A seven-week decline in optimism by Canadian consumers has stabilized, with a rebound in Quebec helping buttress fading fortunes in energy-rich prairie provinces coping with the oil price shock.
The Bloomberg Nanos Canadian Confidence Index held steady this week at 53.8, unchanged from a week earlier while remaining below the 12-month average of 55.4, telephone polling by Nanos Research shows. The index measures consumer expectations for the economy, real estate, job security and personal finances.
The stabilization in confidence is due overwhelmingly to the increase over two weeks in Quebec, the country’s second- most-populous province, where sentiment rose to 56.6, the highest since November and exceeding the 12-month average of 54. Expectations slid in the prairies, Ontario and Atlantic Canada, while increasing slightly in British Columbia.
The picture continues to worsen in the prairies -- Alberta, Saskatchewan and Manitoba -- with confidence sliding to 44.5, the lowest since 2008, though polling showed a positive sign: one sub-index, measuring personal finance, was unchanged after four weeks of decline. It’s a jarring turnaround for a region that has been Canada’s economic engine for the past decade, driven by the energy sector.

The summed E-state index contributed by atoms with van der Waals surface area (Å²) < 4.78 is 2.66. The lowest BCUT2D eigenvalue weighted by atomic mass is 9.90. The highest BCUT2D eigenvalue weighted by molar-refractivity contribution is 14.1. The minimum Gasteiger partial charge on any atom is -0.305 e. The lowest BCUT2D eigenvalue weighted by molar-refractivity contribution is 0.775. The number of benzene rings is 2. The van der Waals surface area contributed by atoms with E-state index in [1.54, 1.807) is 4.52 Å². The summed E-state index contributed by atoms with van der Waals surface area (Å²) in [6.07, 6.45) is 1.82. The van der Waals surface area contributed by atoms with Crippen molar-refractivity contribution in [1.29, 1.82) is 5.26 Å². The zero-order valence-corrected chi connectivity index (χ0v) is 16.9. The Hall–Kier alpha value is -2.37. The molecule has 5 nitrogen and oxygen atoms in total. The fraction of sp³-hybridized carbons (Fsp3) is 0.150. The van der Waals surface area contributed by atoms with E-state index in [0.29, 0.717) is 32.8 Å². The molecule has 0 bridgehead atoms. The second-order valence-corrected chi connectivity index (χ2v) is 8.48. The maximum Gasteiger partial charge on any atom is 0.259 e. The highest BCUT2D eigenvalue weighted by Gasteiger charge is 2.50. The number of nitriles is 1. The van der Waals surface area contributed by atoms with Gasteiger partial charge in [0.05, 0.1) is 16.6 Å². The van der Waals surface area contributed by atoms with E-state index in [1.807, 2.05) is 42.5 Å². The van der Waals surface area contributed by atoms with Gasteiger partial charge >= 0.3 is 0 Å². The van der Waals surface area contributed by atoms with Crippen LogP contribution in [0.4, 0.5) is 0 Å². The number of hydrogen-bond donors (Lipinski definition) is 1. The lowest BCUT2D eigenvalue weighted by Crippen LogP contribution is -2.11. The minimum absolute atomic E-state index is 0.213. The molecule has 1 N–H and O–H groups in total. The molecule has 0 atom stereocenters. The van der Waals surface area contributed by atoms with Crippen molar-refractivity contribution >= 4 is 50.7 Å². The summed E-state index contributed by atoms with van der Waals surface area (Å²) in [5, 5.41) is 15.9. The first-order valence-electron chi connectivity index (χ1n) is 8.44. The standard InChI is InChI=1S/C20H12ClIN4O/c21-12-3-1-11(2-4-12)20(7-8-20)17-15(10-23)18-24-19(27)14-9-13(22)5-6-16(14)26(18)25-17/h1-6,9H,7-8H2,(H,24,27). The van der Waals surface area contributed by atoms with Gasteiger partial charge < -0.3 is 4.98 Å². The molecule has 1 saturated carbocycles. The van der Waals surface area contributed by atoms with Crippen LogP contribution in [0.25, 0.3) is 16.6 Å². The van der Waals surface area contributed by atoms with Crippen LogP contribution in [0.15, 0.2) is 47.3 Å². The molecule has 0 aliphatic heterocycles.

“The economic mood in the prairies has gone from the highest in the country to the lowest,” Nanos Research Group Chairman Nik Nanos said, citing a cycle of “negative forward sentiment.”
Nationally, the share of those expecting the economy to strengthen over the next six months fell to 19 percent, its lowest point since September and down from 20.5 percent a week earlier. The share of those expecting it to weaken, meanwhile, also fell to 36.6 percent from 38 percent a week earlier.
Consumer optimism remains highest in British Columbia, where the index sits at 59.4, up from 59.2 a week earlier. Optimism in Ontario was at 55.5, versus 51.7 in Atlantic Canada and 44.5 in the prairies.
The Bloomberg Nanos Canadian Confidence Index is based on two sub-indexes measuring personal finances, job security, housing prices and expectations for the economy overall. It’s based on a four-week rolling average of 1000 poll respondents, and is considered accurate within 3.1 percentage points, 19 times out of 20.
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